Have a resume built, but need a little help perfecting it? When applying for a teaching position there are a few simple things you can do to make your resume stand out from the rest.
Gayle Furlow, TeacherReady® Field Placement Advisor, shares a few key tips to add to your resume and help you land that dream job:
Check out teacher resume examples that are available online. It is important to add a ‘Career Objective’ at the very beginning of the resume, just under your name. Make the print small, so that perhaps you can get everything on one page. In order to do that, you can simply say ‘References Available Upon Request,’ instead of listing them. Also, you should write a one page cover letter to accompany your resume.
In today’s world of teaching, many interview committees like to see a ‘tangible teaching portfolio’. You won’t have a comprehensive portfolio until you’ve taught school for a while. You can begin to build your portfolio with artifacts from your field experience hours. Search ‘teaching portfolios’ and you’ll find examples of what these entail. When you are hired, begin collecting more artifacts to use for future teaching positions. We’re talking about things such as student photo action shots; your professional awards; any certificates, even your TeacherReady certificate; complimentary letters from parents, students, colleagues, and administrators; teacher evaluations, etc.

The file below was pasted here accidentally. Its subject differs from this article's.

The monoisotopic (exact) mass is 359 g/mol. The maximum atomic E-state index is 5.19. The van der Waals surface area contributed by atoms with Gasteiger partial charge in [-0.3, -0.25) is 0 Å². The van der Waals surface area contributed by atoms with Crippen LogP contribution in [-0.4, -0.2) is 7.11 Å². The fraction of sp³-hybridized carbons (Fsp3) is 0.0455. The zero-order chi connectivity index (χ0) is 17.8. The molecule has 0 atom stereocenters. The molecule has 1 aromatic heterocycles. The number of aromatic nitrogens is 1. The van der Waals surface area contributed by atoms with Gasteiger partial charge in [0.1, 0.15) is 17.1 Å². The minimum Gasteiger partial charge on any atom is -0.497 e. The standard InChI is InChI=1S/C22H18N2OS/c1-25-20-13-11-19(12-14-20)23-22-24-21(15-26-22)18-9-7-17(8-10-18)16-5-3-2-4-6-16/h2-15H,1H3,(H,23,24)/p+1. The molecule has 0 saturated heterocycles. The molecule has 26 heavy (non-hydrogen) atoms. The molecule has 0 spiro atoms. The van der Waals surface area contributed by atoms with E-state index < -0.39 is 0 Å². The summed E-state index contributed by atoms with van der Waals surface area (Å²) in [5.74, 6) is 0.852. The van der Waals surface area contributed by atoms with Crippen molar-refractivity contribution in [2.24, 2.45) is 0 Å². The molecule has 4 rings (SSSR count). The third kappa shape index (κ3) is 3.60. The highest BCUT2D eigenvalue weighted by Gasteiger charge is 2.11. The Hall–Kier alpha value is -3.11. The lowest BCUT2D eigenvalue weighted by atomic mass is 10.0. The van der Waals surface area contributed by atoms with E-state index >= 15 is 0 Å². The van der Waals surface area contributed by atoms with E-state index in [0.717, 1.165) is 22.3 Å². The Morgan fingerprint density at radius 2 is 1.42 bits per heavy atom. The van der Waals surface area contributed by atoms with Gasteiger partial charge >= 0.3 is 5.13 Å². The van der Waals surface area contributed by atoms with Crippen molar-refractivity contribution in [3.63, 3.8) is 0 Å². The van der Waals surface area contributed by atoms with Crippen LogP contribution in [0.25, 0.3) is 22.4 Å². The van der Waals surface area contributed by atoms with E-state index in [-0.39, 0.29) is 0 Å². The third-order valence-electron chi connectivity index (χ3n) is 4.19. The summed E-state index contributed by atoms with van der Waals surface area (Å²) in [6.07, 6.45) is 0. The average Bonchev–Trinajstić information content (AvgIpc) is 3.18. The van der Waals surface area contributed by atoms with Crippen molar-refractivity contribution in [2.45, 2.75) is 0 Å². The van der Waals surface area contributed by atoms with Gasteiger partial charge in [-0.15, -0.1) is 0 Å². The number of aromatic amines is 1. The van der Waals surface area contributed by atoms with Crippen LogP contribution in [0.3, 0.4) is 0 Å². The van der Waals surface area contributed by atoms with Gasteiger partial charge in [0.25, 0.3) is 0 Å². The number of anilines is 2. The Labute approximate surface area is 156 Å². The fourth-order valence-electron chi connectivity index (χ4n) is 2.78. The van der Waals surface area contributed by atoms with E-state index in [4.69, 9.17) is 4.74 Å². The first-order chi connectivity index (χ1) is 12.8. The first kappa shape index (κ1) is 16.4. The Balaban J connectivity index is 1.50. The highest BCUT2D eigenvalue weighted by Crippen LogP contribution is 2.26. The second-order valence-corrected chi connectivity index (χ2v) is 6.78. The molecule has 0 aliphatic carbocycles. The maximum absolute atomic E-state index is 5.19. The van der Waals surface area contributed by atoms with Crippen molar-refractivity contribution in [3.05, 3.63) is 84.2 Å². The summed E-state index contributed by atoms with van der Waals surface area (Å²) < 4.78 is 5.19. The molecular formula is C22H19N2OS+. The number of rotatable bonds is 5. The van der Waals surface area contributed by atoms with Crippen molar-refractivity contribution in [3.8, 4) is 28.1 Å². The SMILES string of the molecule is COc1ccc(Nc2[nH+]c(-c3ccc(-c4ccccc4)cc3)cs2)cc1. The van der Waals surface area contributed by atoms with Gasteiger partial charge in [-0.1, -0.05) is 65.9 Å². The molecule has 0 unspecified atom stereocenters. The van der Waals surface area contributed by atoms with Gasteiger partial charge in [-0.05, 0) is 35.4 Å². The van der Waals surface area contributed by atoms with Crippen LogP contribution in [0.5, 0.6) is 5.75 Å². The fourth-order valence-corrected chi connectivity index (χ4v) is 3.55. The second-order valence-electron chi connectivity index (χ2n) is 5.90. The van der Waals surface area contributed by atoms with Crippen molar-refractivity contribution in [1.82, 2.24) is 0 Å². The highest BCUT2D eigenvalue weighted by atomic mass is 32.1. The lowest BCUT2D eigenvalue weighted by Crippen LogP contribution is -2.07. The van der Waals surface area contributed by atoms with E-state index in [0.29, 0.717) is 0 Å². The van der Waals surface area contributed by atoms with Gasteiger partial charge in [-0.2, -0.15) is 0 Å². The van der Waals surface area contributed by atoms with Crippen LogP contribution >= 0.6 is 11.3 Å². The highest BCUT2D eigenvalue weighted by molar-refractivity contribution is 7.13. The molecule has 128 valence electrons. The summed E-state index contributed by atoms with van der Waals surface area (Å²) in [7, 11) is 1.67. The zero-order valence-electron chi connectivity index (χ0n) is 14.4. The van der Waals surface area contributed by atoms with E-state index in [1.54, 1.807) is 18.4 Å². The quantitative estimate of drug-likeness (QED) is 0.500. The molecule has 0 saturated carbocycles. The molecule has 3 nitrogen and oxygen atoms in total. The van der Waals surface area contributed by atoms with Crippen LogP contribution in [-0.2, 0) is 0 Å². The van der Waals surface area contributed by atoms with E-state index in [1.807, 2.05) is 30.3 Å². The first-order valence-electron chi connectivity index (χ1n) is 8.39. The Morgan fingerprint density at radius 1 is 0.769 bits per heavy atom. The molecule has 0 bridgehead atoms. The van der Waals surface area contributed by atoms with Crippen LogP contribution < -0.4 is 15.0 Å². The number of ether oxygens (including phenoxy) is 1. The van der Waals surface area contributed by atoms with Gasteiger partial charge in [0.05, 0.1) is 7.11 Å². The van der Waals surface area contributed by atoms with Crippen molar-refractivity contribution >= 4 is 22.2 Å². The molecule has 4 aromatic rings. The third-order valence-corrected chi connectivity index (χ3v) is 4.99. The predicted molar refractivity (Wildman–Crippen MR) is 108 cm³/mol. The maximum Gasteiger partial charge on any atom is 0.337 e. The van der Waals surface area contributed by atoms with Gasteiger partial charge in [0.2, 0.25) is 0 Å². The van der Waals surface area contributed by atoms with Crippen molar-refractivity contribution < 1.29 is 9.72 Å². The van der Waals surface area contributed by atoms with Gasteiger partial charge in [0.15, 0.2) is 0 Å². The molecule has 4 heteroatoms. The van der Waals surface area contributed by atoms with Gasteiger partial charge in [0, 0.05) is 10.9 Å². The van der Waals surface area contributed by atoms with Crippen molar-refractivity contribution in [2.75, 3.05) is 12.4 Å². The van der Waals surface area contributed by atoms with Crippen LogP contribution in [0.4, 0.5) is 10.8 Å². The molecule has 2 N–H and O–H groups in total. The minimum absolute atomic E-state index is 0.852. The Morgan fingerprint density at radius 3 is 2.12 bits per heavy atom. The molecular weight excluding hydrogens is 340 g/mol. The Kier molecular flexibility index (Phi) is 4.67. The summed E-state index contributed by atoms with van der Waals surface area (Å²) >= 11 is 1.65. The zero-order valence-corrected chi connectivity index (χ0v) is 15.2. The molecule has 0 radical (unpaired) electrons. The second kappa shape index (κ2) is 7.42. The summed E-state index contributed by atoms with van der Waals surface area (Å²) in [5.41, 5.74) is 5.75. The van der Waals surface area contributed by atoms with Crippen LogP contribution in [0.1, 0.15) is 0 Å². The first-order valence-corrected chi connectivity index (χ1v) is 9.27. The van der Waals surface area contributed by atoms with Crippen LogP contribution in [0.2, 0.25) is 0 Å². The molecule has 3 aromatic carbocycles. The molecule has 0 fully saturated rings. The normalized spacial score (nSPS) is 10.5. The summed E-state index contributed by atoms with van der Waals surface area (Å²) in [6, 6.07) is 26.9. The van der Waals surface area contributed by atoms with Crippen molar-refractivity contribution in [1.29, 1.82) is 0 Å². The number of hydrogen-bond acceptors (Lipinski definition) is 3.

Most public schools have a student enrollment call-in about two or three weeks after school has started. This tells them their final student counts. At this point, teachers can be moved around. Many times, new positions are opened. All of this will be on the school district ‘vacancy’ webpage, which you should check a few weeks after the start of school in your area. If you know anyone in any of the schools, you should contact that principal about your interest in his/her school. You could also drop off your resume and cover letter, even though hiring is typically done through the HR Department. Principals have a great deal of input in ‘staffing’ their schools–they want the absolute best teachers at their school! Remember the saying: The squeaky wheel gets the grease.
Asti Kelley, Teacher Ready®
Further questions can be directed to Gayle Furlow, email@example.com.
Feature image: PBS